Great Yellow Gentian


Great yellow gentian (Gentiana lutea) – or, more specifically, its root – is by far the most bitter of all medicinal plants grown in these parts: one gramme is enough to make 10 L of water taste bitter. Gentian helps to relieve digestive complaints and is also an excellent aid in strengthening the entire organism.

Where does great yellow gentian come from, and what does it look like?

Great yellow gentian grows in lean mountain meadows, chalky soils, and on primary rock in the mountainous regions of southern and south-eastern Europe. It is a hardy plant that can survive up to 60 years in rough mountainous areas. In contrast to its much smaller blue relative, it can grow to 150 cm in height. Its sturdy stem grows from a basal rosette of leaves. The leaves are grey to blue-green and smooth and are arranged opposite on the stem. The leaves grow up to 30 cm in length and 15 cm across.

The great yellow gentian waits 10 years to flower, and the flowering period lasts from June to August. The yellow-gold, funnel-shaped flowers form umbels from the leaf axils up to six tiers, one above the other. After flowering, the plant forms capsules in which the seeds mature. The seeds are winged and easily carried by the wind.

Great yellow gentian plants survive the winter with the help of their strong rootstocks, which may grow to be as thick as a forearm. The taproots of older plants may be 5 cm in diameter and a metre long.

Like other gentian species, great yellow gentian was once quite often used to make gentian schnapps, which has caused considerable decline in the plant's population. Today it is a protected species and may not be picked in the wild. It is also often confused with the highly poisonous white false hellebore (Veratrum album), which looks very similar to the great yellow gentian when not in flower and grows in the same locations. Great yellow gentian is cultivated today for medicinal uses.

How is great yellow gentian used in phytotherapy?

Gentian root has been known as a bitter substance since Roman times. It was considered a purifying, healing drink for fever, gout, and even plague. The yellow gentian's bitter bile taste made it quite popular, since bitter medicine was considered particularly effective.

Today, gentian is used primarily for its effects on digestion. The root is likewise used as a strengthening tonic for muscle weakness or following illnesses, and as an expectorant for respiratory ailments. Gentian root extracts also have immunomodulatory and anti-inflammatory properties.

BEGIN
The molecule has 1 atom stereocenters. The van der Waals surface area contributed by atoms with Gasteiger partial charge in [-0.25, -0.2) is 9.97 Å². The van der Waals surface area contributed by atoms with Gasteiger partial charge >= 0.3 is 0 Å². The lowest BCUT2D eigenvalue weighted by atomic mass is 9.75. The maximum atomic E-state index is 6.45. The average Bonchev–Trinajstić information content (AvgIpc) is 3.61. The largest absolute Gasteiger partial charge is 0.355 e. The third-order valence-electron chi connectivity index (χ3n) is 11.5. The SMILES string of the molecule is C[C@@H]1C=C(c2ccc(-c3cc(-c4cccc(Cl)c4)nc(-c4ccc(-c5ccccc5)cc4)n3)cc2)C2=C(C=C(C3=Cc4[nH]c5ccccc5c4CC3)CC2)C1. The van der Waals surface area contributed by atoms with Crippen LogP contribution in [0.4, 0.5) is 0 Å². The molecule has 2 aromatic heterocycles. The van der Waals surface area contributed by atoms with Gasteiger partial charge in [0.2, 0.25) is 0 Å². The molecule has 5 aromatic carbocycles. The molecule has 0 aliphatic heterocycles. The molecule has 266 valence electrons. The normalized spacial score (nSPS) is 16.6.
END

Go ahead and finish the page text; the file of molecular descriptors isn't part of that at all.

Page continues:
For this the root is collected in the spring, dried, and ground. Its scent is reminiscent of dried figs and its taste is initially somewhat sweet but soon turns extremely and persistently bitter. The roots are used to make tea, cold infusions, tinctures and drops.

What substances make gentian so effective?

Gentian root is a pure bitter substance and contains almost no tannins. It gets its bitter taste mainly from the chemical compound amarogentin. In its pure form, this substance has a bitter value of 58,000,000, meaning that one gramme will make about 58,000 litres of water taste bitter. The quantity of bitter substances depends on the season in which the root was harvested as well as the elevation at which the plant grew.

Bitter substances stimulate the taste receptors on the tongue and cause a reflex that increases saliva production. In the stomach, bitter substances stimulate increased production of the digestive hormone gastrin, which increases gastric and bile juices and stimulates the pancreas. The increased production of digestive juices increases appetite and aids digestion. Gentian can also improve intestinal peristalsis, the wave-like movements that ensure the transport of chyme through the gut.

The root contains fermentable carbohydrates, glucose, and fructose, making it well suited for use in making high-proof alcohol. The spirit still contains gentian's essential oils, but without the bitter substances.

What equine ailments can gentian be used to treat?

Gentian is effective in treating loss of appetite in horses and thus helps to speed up regeneration after illness.

Tip: When used to stimulate the appetite, gentian should be administered about half an hour before a meal. 

Gentian extracts act as a digestive stimulants and cleansing agents to strengthen liver function and promote a strong immune system. Gentian is also suitable for horses with delicate stomachs, as it contains almost no tannins.

Gentian extracts make effective tonics for treating muscle weakness. 

Adverse effects:

The bitter substances in gentian can lead to the development of gastritis if consumed in excessive quantities or over excessively long periods. Always follow the manufacturer's instructions when feeding gentian supplements! Do not administer gentian preparations to horses with gastro-intestinal ulcers or gastritis!


  • Brendieck-Worm, C., & Melzig, M. F. (2018). Phytotherapie in der Tiermedizin. Stuttgart: Georg Thieme Verlag KG.
  • Heilpflanzenwissen. (2021). Von Gelber Enzian: abgerufen
  • Reichling, J., Gachnian-Mirtscheva, R., Frater-Schröder, M., Di Carlo, A., & Widmaier, W. (2008). Heilpflanzenkunde für die Veterinärpraxis. Berlin-Heidelberg: Springer Medizin Verlag.